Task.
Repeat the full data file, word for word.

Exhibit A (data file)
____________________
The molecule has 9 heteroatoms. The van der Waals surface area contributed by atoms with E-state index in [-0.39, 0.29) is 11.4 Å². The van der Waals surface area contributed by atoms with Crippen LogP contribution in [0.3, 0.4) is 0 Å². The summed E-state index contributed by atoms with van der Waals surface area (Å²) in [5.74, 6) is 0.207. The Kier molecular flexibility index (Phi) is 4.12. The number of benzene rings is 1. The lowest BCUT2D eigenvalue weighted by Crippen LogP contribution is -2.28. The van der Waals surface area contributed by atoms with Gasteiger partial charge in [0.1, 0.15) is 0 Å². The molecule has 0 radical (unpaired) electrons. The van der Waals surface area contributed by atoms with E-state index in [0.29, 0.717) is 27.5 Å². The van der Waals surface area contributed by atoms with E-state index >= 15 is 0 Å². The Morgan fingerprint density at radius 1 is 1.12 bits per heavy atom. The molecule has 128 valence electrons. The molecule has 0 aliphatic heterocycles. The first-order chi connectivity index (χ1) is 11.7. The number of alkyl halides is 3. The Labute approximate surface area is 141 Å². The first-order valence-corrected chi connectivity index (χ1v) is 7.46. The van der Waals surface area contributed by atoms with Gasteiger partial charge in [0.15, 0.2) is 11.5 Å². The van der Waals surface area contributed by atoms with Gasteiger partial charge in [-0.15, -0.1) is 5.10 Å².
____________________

The molecule has 9 heteroatoms. The van der Waals surface area contributed by atoms with E-state index in [-0.39, 0.29) is 11.4 Å². The van der Waals surface area contributed by atoms with Crippen LogP contribution in [0.3, 0.4) is 0 Å². The summed E-state index contributed by atoms with van der Waals surface area (Å²) in [5.74, 6) is 0.207. The Kier molecular flexibility index (Phi) is 4.12. The number of benzene rings is 1. The lowest BCUT2D eigenvalue weighted by Crippen LogP contribution is -2.28. The van der Waals surface area contributed by atoms with Gasteiger partial charge in [0.1, 0.15) is 0 Å². The molecule has 0 radical (unpaired) electrons. The van der Waals surface area contributed by atoms with E-state index in [0.29, 0.717) is 27.5 Å². The van der Waals surface area contributed by atoms with E-state index >= 15 is 0 Å². The Morgan fingerprint density at radius 1 is 1.12 bits per heavy atom. The molecule has 128 valence electrons. The molecule has 0 aliphatic heterocycles. The first-order chi connectivity index (χ1) is 11.7. The number of alkyl halides is 3. The Labute approximate surface area is 141 Å². The first-order valence-corrected chi connectivity index (χ1v) is 7.46. The van der Waals surface area contributed by atoms with Gasteiger partial charge in [0.15, 0.2) is 11.5 Å². The van der Waals surface area contributed by atoms with Gasteiger partial charge in [-0.15, -0.1) is 5.10 Å².